Wiltshire is a special place to many for any number of reasons, not least the landscape, but did you know that some of our most loved cityscapes, views and villages have been the inspiration for many a book or song?
Top of the pops are XTC, the English rock band formed in Swindon in 1972. Songwriting Swindonians Andy Partridge and Colin Moulding fronted the band that gained popularity with the rise of punk and new wave music in the 1970s and who saw much success across the UK and in the US.
Many of their songs make reference to their Wiltshire roots and their 1982 Album English Settlement used an image of the Uffington White Horse while the single Ball & Chain used an image of a Swindon house that was due for demolition with a tenant who refused to move out!
Other Swindon musicians to hit the big time are Dean Street born Justin Hayward, lead singer of The Moody Blues and author of the worldwide smash hit Nights in White Satin and former St Joseph’s pupil Gilbert O’Sullivan, who had three US top 10 singles and one top 10 album in the 1970s.
Former Sanford Street pupil Rick Davies was the lead singer and songwriter of Supertramp, whose huge 1979 album Breakfast in America topped the US charts and sold more than 20 million copies worldwide. And let’s not forget Swindon born Billie Piper, who before becoming a renowned actress was a teenage pop star with three number one singles in the late 90s.
Slightly further afield, best-selling jazz musician Jamie Cullum was brought up in the Wiltshire village of Hillavington, north of Chippenham. He's also married into literary royalty in the shape of writer and former model Sophie Dahl, the grandaughter of Roald Dahl, author of the much-loved James and the Giant Peach, Charlie and the Chocolate Factory and Matilda.
Swindon is also the setting for the bestseller The Curious Incident of the Dog in the Night-Time, penned in 2003 by author Mark Haddon and translated into 36 languages making it a global literary success. The book explores the tales of Christopher John Francis Boone, a 15-year-old boy who discovers the body of his neighbour’s dead dog and who is largely agreed to have autism although this is not directly referred to in the story.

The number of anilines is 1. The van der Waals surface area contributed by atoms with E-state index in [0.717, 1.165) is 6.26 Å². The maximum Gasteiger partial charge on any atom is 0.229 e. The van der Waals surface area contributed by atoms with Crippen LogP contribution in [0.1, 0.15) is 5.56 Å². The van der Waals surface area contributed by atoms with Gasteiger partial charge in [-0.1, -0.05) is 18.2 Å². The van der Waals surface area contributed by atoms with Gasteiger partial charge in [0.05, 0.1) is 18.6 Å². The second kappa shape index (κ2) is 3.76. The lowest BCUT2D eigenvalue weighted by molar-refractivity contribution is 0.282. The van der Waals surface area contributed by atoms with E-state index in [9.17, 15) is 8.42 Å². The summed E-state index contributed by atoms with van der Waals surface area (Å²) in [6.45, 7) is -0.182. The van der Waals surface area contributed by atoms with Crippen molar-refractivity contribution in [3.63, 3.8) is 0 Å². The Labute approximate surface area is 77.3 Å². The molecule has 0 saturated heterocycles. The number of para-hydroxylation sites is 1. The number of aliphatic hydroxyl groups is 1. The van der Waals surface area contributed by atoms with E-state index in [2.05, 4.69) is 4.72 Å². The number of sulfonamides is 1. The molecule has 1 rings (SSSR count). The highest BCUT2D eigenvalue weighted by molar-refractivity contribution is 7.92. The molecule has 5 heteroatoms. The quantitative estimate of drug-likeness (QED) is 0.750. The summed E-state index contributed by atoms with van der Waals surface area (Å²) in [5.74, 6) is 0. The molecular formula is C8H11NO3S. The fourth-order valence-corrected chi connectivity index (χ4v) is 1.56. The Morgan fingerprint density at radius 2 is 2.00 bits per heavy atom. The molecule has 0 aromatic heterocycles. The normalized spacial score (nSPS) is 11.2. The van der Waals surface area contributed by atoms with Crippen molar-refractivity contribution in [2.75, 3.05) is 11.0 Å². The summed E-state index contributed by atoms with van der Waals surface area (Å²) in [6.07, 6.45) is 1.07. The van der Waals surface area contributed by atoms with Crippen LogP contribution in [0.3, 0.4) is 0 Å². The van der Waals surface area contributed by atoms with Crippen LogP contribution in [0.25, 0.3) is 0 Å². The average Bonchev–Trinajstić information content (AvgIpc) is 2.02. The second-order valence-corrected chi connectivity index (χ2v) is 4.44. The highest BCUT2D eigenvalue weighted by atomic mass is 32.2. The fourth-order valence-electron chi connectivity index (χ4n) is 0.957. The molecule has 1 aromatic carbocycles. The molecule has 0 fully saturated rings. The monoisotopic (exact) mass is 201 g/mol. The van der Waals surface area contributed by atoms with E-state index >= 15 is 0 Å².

Instead, the author describes him as ‘a mathematician with some behavioural difficulties’. The book mostly takes place in Swindon in the 1990s, describing the local economy as post-recession referring to the town's motor manufacturing industry.
Novelist Jasper Fforde’s fictional version of Swindon takes the county’s unofficial capital from normal English town to a place of wit and weirdness set in several book series set in the 1980s. Most of the Thursday Next series takes place in Swindon resulting in several streets in the Thames Reach area being named after characters in the series.
There is also an annual Fforde Fiesta celebrating the work of the author ‘who likes to embrace absurdity’, although due to the pandemic the next one is not now until 2022.
The village of Sevenhampton, near Swindon is where Ian Fleming lived for the last years of his life and is now buried. Fleming had a long association with the area having lived a stone’s throw from his burial site at Warneford Place, a large home he bought with his wife in 1959.
Fleming needs little introduction as the writer of the James Bond series, he also wrote Chitty Chitty Bang Bang, the world-famous children’s book. However, it is the Moonraker book that has raised most questions about the county’s influence as it is the only book that he ever set solely in Britain.
And we could include our much loved (and missed?) Swindon Oasis Leisure Centre which after catching the eye of Liam Gallagher caused the band to change their name from The Rain to Oasis after allegedly seeing it listed on an Inspiral Carpets tour poster.
Swindon! Who knew?
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